FEASIBILITY AND SAFETY OF ORBITAL ATHERECTOMY FOR THE TREATMENT OF IN-STENT RESTENOSIS
Neupane S, Basir M, Tan C, Tabaku M, Alqarqaz M, Khandelwal A, O'Neill W, Don C, and Alaswad K. FEASIBILITY AND SAFETY OF ORBITAL ATHERECTOMY FOR THE TREATMENT OF IN-STENT RESTENOSIS. J Am Coll Cardiol 2019; 73(9):1153.
J Am Coll Cardiol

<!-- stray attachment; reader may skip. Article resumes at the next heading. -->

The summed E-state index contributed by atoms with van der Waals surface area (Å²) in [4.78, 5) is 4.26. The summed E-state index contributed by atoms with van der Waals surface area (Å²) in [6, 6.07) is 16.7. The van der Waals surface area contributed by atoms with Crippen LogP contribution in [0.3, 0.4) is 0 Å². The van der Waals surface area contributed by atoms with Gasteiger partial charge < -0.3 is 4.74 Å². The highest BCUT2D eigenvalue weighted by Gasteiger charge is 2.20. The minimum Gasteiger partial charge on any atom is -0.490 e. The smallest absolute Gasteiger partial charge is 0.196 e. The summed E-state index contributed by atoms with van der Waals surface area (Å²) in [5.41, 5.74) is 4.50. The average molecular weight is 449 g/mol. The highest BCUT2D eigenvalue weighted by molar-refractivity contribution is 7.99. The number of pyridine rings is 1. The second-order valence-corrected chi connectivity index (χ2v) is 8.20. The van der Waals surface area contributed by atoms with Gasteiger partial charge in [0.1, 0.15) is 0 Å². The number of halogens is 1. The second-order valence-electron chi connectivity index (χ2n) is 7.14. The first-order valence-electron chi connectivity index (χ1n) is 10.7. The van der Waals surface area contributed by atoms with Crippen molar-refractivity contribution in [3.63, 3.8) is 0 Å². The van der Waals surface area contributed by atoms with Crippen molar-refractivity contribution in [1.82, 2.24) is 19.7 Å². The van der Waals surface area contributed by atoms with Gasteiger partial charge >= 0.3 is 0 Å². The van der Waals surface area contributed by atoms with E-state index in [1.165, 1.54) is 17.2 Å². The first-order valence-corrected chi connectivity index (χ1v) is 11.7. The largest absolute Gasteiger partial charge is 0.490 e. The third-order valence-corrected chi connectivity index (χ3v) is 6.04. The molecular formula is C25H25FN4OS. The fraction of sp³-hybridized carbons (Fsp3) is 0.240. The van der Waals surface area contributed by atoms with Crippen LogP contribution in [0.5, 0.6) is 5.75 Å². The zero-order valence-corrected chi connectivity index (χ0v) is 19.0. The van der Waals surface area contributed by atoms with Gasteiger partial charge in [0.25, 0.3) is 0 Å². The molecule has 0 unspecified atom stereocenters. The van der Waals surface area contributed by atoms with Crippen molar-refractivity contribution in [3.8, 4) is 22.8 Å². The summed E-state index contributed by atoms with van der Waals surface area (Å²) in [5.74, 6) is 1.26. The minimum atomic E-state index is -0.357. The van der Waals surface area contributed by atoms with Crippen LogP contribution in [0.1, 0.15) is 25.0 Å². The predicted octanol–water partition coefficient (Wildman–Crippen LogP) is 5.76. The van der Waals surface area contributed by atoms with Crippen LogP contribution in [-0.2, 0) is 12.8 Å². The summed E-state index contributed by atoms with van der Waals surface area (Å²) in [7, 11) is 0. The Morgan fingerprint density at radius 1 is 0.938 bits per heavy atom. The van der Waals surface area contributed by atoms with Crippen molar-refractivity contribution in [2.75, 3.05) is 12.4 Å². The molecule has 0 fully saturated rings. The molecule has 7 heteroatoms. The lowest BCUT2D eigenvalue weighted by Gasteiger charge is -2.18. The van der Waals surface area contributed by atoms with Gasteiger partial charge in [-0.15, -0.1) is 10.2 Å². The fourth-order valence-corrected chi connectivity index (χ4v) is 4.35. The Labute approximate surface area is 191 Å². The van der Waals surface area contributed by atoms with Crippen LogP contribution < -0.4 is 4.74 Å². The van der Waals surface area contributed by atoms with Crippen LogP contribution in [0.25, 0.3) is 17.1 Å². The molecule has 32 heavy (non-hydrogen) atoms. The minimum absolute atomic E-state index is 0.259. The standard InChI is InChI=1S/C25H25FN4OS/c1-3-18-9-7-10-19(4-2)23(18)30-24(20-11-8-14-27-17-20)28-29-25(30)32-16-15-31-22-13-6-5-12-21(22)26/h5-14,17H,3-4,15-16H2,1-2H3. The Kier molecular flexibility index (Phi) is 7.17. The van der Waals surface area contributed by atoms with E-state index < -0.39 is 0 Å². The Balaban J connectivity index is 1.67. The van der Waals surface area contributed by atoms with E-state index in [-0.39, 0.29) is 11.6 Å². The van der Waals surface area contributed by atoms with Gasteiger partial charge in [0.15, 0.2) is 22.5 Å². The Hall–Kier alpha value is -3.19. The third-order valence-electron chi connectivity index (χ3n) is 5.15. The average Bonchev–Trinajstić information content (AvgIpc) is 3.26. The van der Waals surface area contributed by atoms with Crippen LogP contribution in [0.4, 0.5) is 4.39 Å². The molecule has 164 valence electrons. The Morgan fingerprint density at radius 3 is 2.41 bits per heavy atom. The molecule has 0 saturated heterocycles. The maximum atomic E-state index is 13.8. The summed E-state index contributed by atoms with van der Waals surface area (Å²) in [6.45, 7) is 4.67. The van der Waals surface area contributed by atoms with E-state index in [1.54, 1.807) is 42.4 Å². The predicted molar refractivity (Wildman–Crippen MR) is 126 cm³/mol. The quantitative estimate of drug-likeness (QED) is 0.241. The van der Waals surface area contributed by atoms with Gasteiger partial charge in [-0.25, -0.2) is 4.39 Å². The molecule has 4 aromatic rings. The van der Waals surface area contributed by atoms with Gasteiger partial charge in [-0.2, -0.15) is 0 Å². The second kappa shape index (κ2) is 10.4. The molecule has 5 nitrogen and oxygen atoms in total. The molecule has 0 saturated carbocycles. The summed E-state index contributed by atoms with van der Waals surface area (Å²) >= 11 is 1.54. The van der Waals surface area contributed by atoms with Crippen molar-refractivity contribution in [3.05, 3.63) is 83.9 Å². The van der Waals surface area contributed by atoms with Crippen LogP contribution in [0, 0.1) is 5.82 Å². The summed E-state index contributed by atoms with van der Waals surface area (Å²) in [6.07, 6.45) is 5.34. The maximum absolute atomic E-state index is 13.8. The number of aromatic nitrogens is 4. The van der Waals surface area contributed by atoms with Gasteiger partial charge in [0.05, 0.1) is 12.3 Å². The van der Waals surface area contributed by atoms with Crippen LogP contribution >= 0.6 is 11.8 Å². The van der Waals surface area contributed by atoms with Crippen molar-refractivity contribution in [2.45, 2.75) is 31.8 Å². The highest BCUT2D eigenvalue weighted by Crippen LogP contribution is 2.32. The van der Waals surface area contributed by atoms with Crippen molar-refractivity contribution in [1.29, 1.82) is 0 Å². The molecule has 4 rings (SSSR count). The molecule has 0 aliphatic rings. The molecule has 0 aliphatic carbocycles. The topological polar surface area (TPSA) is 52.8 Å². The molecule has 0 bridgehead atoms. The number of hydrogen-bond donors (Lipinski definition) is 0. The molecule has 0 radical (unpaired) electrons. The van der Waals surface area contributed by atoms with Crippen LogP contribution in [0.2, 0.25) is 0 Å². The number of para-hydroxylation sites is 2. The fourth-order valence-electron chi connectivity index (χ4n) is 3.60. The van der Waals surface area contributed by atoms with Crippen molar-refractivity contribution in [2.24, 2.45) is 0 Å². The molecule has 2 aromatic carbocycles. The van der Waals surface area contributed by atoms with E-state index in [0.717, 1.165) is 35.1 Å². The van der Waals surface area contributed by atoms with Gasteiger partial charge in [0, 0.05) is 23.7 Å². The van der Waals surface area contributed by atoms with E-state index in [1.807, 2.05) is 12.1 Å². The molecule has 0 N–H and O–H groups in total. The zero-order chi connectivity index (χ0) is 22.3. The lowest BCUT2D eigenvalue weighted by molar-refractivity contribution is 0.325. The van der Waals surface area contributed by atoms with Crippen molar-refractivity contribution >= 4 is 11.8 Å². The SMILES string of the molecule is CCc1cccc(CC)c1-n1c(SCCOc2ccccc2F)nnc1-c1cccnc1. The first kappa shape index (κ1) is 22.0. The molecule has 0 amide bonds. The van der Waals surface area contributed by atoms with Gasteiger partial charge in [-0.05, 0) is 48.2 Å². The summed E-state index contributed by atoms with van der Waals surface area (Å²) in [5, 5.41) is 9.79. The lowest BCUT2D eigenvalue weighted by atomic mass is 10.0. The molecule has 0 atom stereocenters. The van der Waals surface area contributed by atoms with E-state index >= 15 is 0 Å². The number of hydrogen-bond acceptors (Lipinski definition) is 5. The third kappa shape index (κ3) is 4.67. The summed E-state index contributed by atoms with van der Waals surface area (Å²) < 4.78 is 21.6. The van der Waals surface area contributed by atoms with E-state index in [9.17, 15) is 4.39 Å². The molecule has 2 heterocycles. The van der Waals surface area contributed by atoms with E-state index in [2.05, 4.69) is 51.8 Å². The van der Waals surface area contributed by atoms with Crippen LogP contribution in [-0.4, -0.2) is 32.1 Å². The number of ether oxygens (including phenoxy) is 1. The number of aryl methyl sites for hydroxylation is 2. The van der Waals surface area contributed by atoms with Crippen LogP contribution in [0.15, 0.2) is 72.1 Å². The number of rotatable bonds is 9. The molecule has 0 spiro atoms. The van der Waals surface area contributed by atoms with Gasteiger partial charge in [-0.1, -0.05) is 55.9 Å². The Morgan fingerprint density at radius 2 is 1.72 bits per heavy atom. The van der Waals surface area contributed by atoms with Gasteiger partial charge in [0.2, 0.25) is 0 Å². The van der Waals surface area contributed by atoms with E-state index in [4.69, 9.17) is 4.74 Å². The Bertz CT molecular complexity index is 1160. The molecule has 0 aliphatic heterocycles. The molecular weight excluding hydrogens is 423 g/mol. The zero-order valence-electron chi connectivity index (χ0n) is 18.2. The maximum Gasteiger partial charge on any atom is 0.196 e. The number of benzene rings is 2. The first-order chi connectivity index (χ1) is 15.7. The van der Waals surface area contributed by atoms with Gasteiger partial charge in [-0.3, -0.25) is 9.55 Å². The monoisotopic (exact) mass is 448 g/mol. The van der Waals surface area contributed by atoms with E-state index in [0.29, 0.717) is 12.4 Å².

Background: Debulking and ablative techniques are used for the treatment of in-stent restenosis (ISR). The safety and efficacy of orbital atherectomy (OA) in this cohort of patients has not been reported. Methods: We retrospectively evaluated procedural as well as clinical outcomes in patients treated with OA for ISR secondary to underlying calcific disease at two academic tertiary care centers from Oct 2016 to Sept 2018. Results: A total of 38 patients underwent OA for ISR during the period with mean age 66 +/- 12 yrs; 74% male, 63% diabetic, 39% post-CABG and 61% with a prior incident of ISR. Patients presented with NSTEMI (32%), unstable angina (18%) and stable angina (50%). Implantation of culprit stent occurred between 4 months to 22 years prior to the index procedure. The severity of ISR according to the Mehran classification; type 1 (24%), 2 (26%), 3 (18%) and 4 (32%). Angioplasty prior to OA was performed in 45% of cases and post OA in 95% of cases. Intracoronary imaging was performed in 79% of cases. There was one (3%) periprocedural MI from no reflow phenomenon. There was one (3%) Ellis type II coronary perforation thought to be related to aggressive post OA angioplasty that resulted in no measurable clinical sequelae. There were no reports of equipment malfunction or harmful device/stent interactions. Conclusion: OA can be safely performed as an adjunctive tool in the treatment of ISR. Caution must be taken in these high risk lesions to limit complications and harmful device/stent interactions. [Figure presented]
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